Qutab Residency, Radisson Hotel New Delhi

3 out of 5 stars3 Stars

81/4, Adchini, Sri Aurbindo Marg, NH-8, New Delhi, Capital Territory of Delhi, 110037, India
Qutub Residency
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Satisfaction Average
Very Good

Value Score Great Value!

Costs 20% less than similarly rated 3 star hotels

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Good For Families
  • Families100
  • Couples62
  • Solo75
  • Business33

More about New Delhi


Domed mausoleum in the distance - March 2009Domed mausoleum in the distance - March 2009

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Stray monkeys in the Delhi zoo eating ice cream!Stray monkeys in the Delhi zoo eating ice cream!


Forum Posts

Karol Bagh

by orchid49

Please advise any standard hotel in New Delhi centrally located. I saw many hotels in Karol Bagh area, but cannot imagine how the area looks like; very crowded and environmet ?

Any suggestion near Janpath or Connaught place.

Re: Karol Bagh

by NYTim

Believe it or not but Janpath and Connaught place are just as crowded as Karol Bagh. What type of accommodation are you looking for budget? or something more upscale

Re: Karol Bagh

by suru

Karol Bagh area is one of the heavyly crowded area with narrow streets and endors selling all sorts of things on the pavement.Lots and lots of restaurants.
What's your budget ?

Re: Karol Bagh

by priyasingh34

Karol Bagh area 5 best hotels. this is very crowed area. Gaffar Market is the famous Electronics area. Janpath or Connaught are the most popular area of new delhi. Sansad Bhawan and Top class political partics department and cheapest marketplace.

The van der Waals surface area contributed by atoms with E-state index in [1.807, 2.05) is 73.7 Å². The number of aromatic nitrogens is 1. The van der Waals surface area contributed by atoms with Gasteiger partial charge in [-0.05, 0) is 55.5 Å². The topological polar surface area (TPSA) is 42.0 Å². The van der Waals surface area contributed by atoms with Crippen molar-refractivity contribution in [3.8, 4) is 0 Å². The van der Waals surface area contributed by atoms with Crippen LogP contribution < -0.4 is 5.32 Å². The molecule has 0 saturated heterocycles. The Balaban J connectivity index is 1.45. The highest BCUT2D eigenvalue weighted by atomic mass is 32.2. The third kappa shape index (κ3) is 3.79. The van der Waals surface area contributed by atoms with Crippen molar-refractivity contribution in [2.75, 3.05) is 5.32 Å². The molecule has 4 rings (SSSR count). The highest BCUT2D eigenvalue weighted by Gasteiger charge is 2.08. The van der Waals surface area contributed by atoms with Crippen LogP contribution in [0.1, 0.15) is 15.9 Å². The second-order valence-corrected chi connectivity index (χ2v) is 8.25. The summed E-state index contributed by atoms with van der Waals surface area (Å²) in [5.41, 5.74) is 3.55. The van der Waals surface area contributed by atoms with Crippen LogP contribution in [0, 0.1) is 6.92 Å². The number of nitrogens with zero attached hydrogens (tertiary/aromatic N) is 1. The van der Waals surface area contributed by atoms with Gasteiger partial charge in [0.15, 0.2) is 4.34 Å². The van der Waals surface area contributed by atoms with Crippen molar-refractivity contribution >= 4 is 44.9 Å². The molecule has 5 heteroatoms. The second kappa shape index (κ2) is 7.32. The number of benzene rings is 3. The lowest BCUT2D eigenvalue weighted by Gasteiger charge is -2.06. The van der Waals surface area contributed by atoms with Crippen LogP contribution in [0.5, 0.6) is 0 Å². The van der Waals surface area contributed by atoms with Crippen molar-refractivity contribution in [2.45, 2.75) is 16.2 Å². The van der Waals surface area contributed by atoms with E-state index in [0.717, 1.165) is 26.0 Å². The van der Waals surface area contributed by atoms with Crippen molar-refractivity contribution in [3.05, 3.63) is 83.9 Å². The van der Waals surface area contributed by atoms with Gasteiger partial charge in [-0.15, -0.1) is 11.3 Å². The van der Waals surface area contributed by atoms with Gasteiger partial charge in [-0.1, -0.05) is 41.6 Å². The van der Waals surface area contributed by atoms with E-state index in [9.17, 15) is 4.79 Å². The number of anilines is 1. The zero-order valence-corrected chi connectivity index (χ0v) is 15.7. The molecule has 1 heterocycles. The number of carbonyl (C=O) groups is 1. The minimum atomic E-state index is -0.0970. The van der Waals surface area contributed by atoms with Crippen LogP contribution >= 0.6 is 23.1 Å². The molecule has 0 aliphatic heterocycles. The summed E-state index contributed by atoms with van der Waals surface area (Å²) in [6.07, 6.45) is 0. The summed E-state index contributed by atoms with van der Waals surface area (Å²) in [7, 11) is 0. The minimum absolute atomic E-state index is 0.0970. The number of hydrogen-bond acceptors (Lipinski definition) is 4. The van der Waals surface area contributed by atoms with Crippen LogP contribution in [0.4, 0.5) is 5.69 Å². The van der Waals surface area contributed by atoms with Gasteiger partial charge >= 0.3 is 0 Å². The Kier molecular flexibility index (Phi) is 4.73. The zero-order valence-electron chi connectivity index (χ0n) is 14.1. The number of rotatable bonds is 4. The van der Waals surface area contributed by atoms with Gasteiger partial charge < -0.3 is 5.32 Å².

Re: Karol Bagh

by orchid1949

Thanks, but maybe will prefer Janpath area.

Travel Tips for New Delhi

Day trips from Delhi

by lynnehamman

Because Delhi, with its international airport,is often the starting point for many travellers, it is the ideal city from which to take some side-trips to surrounding places of interest.
So begin you Indian adventure here- you can visit places by car or train,and all within a few hours.
Agra,Fatehpur Sikri, Jaipur, Haridwar, Rishikesh, are all within driving distance, and the drive will be anywhere between 2-5 hours. Trains run frequently- the Shatabi express is an excellent train, and moves many passengers to these destinations in a very short while.
Hiring a car and driver is also a good option. This can usually be arranged through your hotel travel desk, or any travel agent. The cost is not too exhorbitant. We paid R5000 for two for a FULL DAY tour to Agra and Fatehpur Sikri,and the driver was excellent. (see my Agra page for details)
Agra CAN be done in one day, providing you leave VERY early from Delhi (like 5am) and you may also fit in a quick stop at Fatepur Sikri. Haridwar is a 4 hour drive away.
We enjoyed all the drives, as we did the train trips. One gets to see the rural countryside,and there are many Dhaba stops (tea-stops), where one can stop and have a break.

Closer to Delhi- the Tuglakabad Fort Complex is worth a visit, as is the Qutb Minar complex.

Private Car Rentals

by maneckk

Big Private operators like Avis, Europcar, Swift Care rentals and Hertz all have their counters at the arrival lounge of the airport. You can check their rates on their websites for India.
There is another breed of private operators which you can get from your hotel desk or the local taxi stand of your hotel.
They will charge you flat Rs.800 for 8 hrs or 80 kms whichever is achieved first. If you get a regular guy you can always negotiate with him from the next day onwards.


by Siddha3th